Some of the concerns related to area rug cleaning specifically are: backing systems including latex issues and skrim attachment issues, cleanability of primary fibers (sisal or plant fiber rugs) and structural integrity (i.e. braided rugs). Area rugs can suffer from many ills. From simple traffic and soiling issues, to food and beverage spills, to the wrong kind of attention from the family pet. For the purposes of our discussion we’re going to treat area rug cleaning as being distinct from traditional Oriental rug cleaning. We consider oriental rugs to be wool or silk and to be hand or machine woven. All other types and styles of rugs will be considered as area rugs. Some different examples of area rugs would be:
Olefin or Polypropylene rugs – these are perhaps the most common rugs found in homes. They are relatively inexpensive, come in a variety of shapes, sizes and designs, and they can be quite beautiful.
Tufted wool rugs - This rug is easy to spot, because it has a latex backing covered by a fabric skrim. These rugs are very popular and can be found in every size and design imaginable. Tufted rugs can be a challenge to clean thoroughly. This is because it is rarely advisable to completely immerse them in the washing process. The latex used in the backing is subject to breaking down, especially in the presence of large volumes of water. We have the ability at Pro Care Cleaning to thoroughly clean and more importantly to completely and quickly dry challenging rugs like these.
Braided rugs – forming a circular or oval shape these rugs have surface fibers most commonly of wool or cotton. The fibers are twisted into a cord, then coiled and its edges are stitched together. These rugs can generally be cleaned using our standard area rug cleaning process, with the occasional exception of the full immersion rinsing, due to filler material issues. The things we look for when cleaning these rugs are; the integrity of the surface fibers, the structural integrity of the rug as a whole (stitching) and the colorfastness of the rug (not so much of the surface fibers but rather any filler material in the coils, especially colored cardboard).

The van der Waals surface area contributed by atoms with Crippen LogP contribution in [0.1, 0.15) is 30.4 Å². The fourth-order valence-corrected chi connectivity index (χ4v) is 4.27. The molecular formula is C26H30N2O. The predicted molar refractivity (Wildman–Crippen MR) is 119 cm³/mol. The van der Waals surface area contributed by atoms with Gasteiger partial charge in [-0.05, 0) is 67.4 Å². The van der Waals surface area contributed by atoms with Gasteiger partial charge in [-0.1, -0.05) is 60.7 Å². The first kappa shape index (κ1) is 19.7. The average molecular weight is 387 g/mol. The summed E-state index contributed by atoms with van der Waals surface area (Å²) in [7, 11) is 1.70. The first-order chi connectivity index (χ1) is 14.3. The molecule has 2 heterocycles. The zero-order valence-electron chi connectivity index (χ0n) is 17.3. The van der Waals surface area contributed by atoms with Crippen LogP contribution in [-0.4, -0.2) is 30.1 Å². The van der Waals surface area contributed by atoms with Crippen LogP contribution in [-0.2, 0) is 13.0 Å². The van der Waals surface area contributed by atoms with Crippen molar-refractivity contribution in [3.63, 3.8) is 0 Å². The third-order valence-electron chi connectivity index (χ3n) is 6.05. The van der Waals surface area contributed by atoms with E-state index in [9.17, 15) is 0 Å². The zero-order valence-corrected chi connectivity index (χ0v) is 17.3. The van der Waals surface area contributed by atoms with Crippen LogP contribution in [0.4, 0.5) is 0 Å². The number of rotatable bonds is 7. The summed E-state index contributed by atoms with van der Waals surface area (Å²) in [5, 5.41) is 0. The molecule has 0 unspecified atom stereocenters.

Nylon rugs – nylon rugs can be machine-woven, like some oriental rugs, or they can be regular broadloom products with primary and secondary backings, just like your wall to wall carpet. They can have a plain look with just serged edges, or they can have some form of decorative fringe attached. Our Dining room rug on our Homepage is a woven nylon rug. We have been very happy with that rug’s performance. It has a price point higher than similar olefin rugs, but much lower than a wool rug.
Sisal/Sea Grass/Natural Fiber rugs – these are very popular designer rugs. They are most often found in Dining Rooms. These rugs are not very cleanable. Our options consist of cleaning with Dry Solvents and/or cleaning with some form of Dry Absorbent Media (i.e. Host). When these rugs get wet they are subject to shrinkage, puckering and changing color distinctly. I love these rugs from an aesthetic viewpoint, but I wouldn’t put them where someone might spill a drink on them. Usually, when they get stained, it’s a replacement issue, not a cleaning issue. There are synthetic sisal rugs, designed to look like the real thing, but made of nylon or wool blends. These rugs are very cleanable and I would recommend them for busy households where accidents do occasionally happen.
Do you have a rug type that we haven’t discussed here? Please feel free to contact us with any questions or concerns related to your rug’s maintenance. We’ll be happy to answer your questions to the best of our ability. If we don’t know the answer, we’ll find it for you!
(Here's a picture of Brandy sitting on the back of an olefin rug I'm about to dust. I'll frequently bring her down to my rug washing studio to assist me in my tasks. She has a foolproof nose for detecting those special "problem areas"! She's also great company!)